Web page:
Ever since I studied renowned humanist psychologist Carl Rogers’ groundbreaking work on empathy during my Master’s degree program in Marriage and Family Therapy, I was deeply struck by the power of empathy to improve lives, build meaningful connections, and develop leaders.
In my executive coaching work too, I see that empathy is something that we humans today vaguely understand is important, but very few of us have been trained or taught how to cultivate empathy in our lives and work as a daily practice.
To learn more about the impact of empathy on leadership, I was excited to connect with Richard S. Wellins, Ph.D., Senior Vice President of Development Dimensions International (DDI). An expert on leadership development, employee engagement and talent management, Rich is one of the authors of DDI’s High-Resolution Leadership report and has written for more than 40 publications and published six books including, Your First Leadership Job, with coauthor, Tacy Byham. He has delivered more than 100 presentations at professional conferences around the world, and is a judge for CNBC’s Asian Business Leader’s Award.
Rich shares below his views on empathy and how it impacts leadership.
Kathy Caprino: Why is empathy so important to leadership?
Richard Wellins: While there are many definitions of leadership, one way we look at it is the ability to have successful conversations with others: up, down, sideways, inside and outside the organization. In a recent class I taught, the attendees, all leaders, said they had an average of six conversations a day lasting 10 or more minutes. Empathy, in turn, is the most important behavior in any conversation (leadership or otherwise). Empathy is really about being aware of, and even experiencing, the feelings and thoughts of others. It often involves taking on the perspective of those you are talking with. It is important to note that empathy is not just feeling. It needs to translate into verbal and non-verbal behavior so that the receiver feels your empathy. And it must be expressed in a way that is sincere and authentic.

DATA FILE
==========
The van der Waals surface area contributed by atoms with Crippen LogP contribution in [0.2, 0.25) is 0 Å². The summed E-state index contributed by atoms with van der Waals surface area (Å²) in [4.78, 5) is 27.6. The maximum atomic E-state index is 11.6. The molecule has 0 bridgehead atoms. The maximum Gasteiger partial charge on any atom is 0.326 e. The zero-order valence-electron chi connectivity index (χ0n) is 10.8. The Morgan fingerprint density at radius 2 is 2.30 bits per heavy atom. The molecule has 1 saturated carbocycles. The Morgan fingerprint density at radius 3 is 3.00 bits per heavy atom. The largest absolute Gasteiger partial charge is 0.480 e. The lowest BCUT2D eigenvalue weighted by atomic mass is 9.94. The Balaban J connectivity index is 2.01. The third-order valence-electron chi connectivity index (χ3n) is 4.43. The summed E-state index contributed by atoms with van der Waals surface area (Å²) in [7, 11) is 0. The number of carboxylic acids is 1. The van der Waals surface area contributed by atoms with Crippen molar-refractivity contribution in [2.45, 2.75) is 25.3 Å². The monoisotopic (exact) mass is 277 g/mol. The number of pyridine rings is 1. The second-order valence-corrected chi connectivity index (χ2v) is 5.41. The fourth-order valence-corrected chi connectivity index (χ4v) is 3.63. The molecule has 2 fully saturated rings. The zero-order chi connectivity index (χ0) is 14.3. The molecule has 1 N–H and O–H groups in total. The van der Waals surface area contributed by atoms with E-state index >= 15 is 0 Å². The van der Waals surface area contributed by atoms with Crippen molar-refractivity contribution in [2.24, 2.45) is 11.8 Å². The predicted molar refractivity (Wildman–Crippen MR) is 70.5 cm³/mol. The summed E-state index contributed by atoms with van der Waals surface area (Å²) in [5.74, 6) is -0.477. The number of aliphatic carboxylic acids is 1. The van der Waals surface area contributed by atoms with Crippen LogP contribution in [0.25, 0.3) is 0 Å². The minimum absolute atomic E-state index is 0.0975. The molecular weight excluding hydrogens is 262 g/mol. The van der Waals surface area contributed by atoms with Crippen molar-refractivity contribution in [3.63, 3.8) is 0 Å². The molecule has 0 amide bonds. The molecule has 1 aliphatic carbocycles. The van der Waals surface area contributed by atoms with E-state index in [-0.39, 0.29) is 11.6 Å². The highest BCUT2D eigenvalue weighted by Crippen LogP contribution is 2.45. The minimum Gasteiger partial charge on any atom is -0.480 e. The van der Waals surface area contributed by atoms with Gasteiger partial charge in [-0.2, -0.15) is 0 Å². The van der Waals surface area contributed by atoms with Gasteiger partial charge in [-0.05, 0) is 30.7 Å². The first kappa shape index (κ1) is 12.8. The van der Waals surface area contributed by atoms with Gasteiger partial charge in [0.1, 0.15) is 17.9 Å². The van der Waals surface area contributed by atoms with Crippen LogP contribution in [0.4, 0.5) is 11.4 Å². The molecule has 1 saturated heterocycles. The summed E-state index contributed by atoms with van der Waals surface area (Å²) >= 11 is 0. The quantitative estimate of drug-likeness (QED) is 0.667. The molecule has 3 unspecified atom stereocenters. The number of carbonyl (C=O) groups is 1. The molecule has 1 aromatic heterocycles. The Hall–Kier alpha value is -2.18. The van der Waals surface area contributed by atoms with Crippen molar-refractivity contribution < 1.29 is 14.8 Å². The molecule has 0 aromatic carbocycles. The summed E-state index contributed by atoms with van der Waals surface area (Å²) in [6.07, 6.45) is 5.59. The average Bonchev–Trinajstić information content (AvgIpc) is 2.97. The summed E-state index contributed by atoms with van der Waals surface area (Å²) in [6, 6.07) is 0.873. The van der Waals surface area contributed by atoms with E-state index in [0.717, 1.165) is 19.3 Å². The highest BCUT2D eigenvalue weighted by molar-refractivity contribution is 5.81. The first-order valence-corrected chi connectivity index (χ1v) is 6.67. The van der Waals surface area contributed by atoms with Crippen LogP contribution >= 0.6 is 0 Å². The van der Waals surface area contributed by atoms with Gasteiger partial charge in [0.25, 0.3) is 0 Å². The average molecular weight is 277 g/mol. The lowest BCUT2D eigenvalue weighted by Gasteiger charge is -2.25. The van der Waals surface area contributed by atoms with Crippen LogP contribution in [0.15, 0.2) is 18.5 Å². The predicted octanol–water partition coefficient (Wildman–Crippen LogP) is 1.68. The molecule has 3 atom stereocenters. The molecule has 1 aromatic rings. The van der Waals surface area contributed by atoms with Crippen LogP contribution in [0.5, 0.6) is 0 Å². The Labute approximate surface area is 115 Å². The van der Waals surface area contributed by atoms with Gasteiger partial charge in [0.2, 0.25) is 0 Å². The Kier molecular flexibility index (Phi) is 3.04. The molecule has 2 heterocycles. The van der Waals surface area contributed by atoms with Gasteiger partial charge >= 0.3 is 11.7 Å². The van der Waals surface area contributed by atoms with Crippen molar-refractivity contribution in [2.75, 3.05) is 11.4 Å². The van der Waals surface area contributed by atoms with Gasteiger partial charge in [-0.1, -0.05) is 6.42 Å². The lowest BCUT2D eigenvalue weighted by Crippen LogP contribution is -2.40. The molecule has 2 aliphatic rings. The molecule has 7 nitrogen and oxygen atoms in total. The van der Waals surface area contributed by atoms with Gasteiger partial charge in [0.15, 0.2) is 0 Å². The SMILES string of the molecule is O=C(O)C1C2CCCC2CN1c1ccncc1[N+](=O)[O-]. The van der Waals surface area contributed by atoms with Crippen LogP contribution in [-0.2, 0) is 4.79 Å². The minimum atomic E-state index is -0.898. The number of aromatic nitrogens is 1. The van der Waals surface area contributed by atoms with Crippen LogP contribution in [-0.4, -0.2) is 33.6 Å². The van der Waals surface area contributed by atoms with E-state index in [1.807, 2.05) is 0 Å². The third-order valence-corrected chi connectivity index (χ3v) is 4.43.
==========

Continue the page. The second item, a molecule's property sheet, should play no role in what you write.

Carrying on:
In great part, the ability of a leader to empathize impacts employee engagement, retention, and performance. It is critical to good teamwork. It helps fuel customer-centric innovation. Our own research revealed that the correlation between empathy and leadership performance was stronger than any other skill.
Caprino: How are we doing as a society today in our empathic skills? Why is empathy on a decline?
Wellins: We feel it is in serious decline. Our own research shows that only four in six leaders are very good at empathy. More concerning, a study of college students by University of Michigan researchers showed a 34% to 48% decline in empathic skills, over an eight-year period. These students are our future leaders!
We feel there are two reasons that account for this decline. Organizations have heaped more and more on the plates of leaders, forcing them to limit face-to-face conversations. Again, DDI research revealed that leaders spend more time managing than they do “interacting.” They wish they could double their time spent interacting with others. The second reason falls squarely on the shoulders of technology, especially mobile smart devices. These devices have become the de rigueur for human interactions. Sherry Turkle, in her book, Reclaiming Conversation, calls them “sips of conversations.”